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Character Interview from Dumpster Dicing by Julie B. Cosgrove

How about you introduce yourself by providing the basics? 

My name is Janie Manson and I am the widow of an Austin police detective. He often bounced his most puzzling cases off my brain to get a different perspective. Now I live in Sunset Acres retirement village where I power walk almost every morning with my best friends Ethel and Betsy Ann and host Bunco on Thursday evenings.

Family members?  

I have a son living with his family in New Jersey ad a daughter, Mel, who lives here in Alamoville with her husband. His name is Blake Johnson and he is the chief detective for their police department. I don’t mind telling you, he is overworked and I worry that it might damage their marriage.  Mel and Blake have two teenaged kids, Elli and Jaime. He never gets to their banc=d concerts or soccer games.

Did you attend college? 

I did, and that is where I met my late husband. He was moonlighting as campus security while going for his law enforcement degree. I majored in English with a minor in sociology. Don’t ask me why. Back then it was acceptable. All of us gals were really there to get our MRS. Women’s lib was not yet in full swing so most of us expected to be housewives.

Are you athletic?  

I try to stay fit, even though I am in my sixties. My ticker is fine and except for a slight blood pressure issues and being about fifteen pounds more than I’d like to be. I do power walk, as I said, which is how Betsy Ann and I discovered Edwin’s body diced up in the community’s dumpster. And after he’d only lived here three days. Quite odd, don’t you agree? But I won’t tell you why, because then you wouldn’t read Dumpster Dicing.

I also take yoga at the village and swim. I have never been a golf or tennis aficionado, even though they offer both here at Sunset Acres. Walking the golf course in the early morning is invigorating, however.

Did you ever think about a profession?  

(She leans closer to the microphone with a hushed voice.) Just between you and me I wanted to be a private investigator. Women in my day just didn’t do that sort of thing, you know. Or if they did, well they were very secretive about it.

Are you a pet person?

Oh my, yes. I have a cat, Ms. Fluffy. A spoiled rotten Persian, but she is a great companion. I am not that fond of dogs, but I tolerate them as long as they don’t bark obsessively or slobber. My late husband had a German Shepherd named Buddy. He was a police dog, of course, so when Jack died I gave him to his junior partner. Buddy stayed outdoors most of the time. He preferred his run and dog house to our house. Got antsy when he remained inside for too long, so we got along just fine.

Do you have any hobbies?

I do needlework, and of course I am an avid reader. Mostly suspense and mysteries, though I am nothing compared to Ethel with her bookshelves crammed with mystery novels. Did you know she cross-catalogs them by crime and motive? Oh, but I digress. I also love Bunco, which is why I host it in my home.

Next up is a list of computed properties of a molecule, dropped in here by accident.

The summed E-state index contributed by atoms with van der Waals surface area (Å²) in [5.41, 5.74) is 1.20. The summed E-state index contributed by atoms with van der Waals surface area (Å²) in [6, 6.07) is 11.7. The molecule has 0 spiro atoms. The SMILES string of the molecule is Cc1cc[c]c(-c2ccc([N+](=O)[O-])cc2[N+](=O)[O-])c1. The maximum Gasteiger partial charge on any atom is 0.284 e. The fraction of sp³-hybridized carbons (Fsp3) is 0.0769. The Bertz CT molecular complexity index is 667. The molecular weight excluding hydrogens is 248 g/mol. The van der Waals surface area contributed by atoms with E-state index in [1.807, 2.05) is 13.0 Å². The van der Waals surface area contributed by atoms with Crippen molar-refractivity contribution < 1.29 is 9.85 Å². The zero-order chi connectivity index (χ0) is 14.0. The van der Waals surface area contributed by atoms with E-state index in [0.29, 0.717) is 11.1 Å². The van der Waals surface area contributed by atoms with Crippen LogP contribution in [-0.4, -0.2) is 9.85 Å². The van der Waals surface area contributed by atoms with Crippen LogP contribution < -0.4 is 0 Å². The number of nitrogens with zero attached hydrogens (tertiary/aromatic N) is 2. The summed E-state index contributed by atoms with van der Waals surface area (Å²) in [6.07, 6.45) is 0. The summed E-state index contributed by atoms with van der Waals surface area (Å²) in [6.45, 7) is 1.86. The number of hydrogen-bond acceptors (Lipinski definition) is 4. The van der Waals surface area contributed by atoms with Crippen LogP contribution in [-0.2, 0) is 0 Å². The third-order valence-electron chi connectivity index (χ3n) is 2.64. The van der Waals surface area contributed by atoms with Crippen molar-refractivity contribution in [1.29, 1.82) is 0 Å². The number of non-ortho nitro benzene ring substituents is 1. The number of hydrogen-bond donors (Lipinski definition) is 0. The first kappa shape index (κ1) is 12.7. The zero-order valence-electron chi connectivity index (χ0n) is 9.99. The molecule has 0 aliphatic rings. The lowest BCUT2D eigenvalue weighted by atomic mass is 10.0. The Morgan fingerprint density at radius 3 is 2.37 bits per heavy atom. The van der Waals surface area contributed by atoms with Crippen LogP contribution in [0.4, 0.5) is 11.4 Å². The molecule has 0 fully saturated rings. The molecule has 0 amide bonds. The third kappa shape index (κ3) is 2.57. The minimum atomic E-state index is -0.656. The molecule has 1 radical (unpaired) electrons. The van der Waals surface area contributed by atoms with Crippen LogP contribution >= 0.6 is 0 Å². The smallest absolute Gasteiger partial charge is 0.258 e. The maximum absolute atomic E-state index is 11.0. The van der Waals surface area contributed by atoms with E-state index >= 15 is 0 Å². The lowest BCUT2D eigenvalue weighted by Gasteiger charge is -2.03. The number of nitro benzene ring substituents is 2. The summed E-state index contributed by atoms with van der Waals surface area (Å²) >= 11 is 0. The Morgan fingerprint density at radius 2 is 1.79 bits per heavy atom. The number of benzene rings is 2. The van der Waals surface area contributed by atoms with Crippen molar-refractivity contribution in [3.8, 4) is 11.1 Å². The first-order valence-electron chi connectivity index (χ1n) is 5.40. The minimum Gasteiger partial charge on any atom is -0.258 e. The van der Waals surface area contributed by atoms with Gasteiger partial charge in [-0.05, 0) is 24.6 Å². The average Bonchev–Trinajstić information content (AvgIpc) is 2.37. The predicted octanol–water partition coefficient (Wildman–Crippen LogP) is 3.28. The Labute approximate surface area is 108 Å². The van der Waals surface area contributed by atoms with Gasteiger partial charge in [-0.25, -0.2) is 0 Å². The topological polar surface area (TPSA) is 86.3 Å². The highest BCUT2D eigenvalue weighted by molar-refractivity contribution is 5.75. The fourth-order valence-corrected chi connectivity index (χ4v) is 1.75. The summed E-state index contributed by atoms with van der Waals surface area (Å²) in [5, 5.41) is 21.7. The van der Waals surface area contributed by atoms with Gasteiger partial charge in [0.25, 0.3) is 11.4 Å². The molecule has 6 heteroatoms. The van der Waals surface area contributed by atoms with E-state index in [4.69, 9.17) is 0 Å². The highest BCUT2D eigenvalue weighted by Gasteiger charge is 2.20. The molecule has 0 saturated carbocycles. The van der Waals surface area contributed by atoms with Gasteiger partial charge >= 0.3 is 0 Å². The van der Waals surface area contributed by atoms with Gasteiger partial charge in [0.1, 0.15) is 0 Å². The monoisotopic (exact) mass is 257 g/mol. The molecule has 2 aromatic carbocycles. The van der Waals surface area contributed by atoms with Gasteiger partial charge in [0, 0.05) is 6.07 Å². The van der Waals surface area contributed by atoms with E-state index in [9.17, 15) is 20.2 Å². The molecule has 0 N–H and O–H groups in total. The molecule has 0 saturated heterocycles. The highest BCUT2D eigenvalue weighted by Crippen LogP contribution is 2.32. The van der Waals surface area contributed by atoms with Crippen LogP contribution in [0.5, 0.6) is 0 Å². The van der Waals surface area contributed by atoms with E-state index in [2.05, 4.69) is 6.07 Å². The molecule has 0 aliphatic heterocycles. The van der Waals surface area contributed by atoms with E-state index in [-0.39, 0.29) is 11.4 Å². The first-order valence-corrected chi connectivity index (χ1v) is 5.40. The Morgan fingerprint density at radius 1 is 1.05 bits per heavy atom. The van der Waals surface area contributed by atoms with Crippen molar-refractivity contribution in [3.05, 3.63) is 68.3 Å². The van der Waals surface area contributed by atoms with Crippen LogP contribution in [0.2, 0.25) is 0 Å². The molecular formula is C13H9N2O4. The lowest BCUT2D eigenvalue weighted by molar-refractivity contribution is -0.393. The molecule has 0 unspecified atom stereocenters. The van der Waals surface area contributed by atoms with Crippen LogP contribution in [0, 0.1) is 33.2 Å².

What’s the craziest thing that’s ever happened to you?

Well my dear, if I told you, I’d be revealing part of  the plot of Baby Bunco, the next one in the Bunco Biddies mysteries. You will just have to wait until the winter of 2017 to discover that!  (She winks and sets down her tea cup.)

DumpsterDicing June 15

BLURB

As Janie and Betsy Ann go for their morning jog, the city sanitation vehicle follows its normal five-mile Tuesday morning route through their retirement community of Sunset Acres. The two Bunco-playing biddies spot a leg dangling out of the dumpster when the truck lifts the trash container high in the air. Someone diced up one of their newest residents—a grouchy loner named Edwin Newman. Did he unpack too much of his dicey past when he moved in last weekend?

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EXCERPT

The community’s trash receptacle dangled at a precarious angle.

The senior citizens sputtered in unison. “Stop. There’s a body.”

The garbage man shook his head in confusion.

Betsy Ann motioned to the back. “A body. Get it? Dead person.”

The man shut down the engine. “¿Muerto?”

“Yes. Uh, sí.” She bobbed her cropped, reddish-blonde hair.

The worker crawled down from his seat and walked to the back of the sanitation truck, which rumbled and spewed more putrid fumes. The dumpster titled down at a forty-five degree angle. Suspended in time clung numerous trash bags, pizza boxes, a broken lawn chair and…an arm?

It’s Edwin.

“Who?” Betsy Ann’s brow furrowed.

“Newman. Edwin Newman. He chewed out Mildred Fletcher because her Yorkie barked at him. Threw a coffee mug at the poor animal. Whack! Right on the nose. It left a raw, sore spot.”

“He did?”

Janie gave her a quick nod. “Mildred must apply a special salve on him three times a day. Says it cost her $22.95.”

“On Mr. Newman?”

Janie scoffed into her velour v-neck. “No, the Yorkie.”

Betsy Ann’s lips formed an “O.”

Janie pointed to the dumpster. “Mr. Newman’s in there all right.”

“Are you sure?”

“Yes.” Janie bent to Betsy Ann’s ear. “I see his head.”

Julie Cosgrove

Julie B Cosgrove is an award-winning novelist, freelance Christian devotional writer and public speaker.  When she is not writing novels, she enjoys reading those by other faith-based authors while curled on her sofa with her two purring cats and a cup of Earl Grey.  And yes, she plays Bunco.

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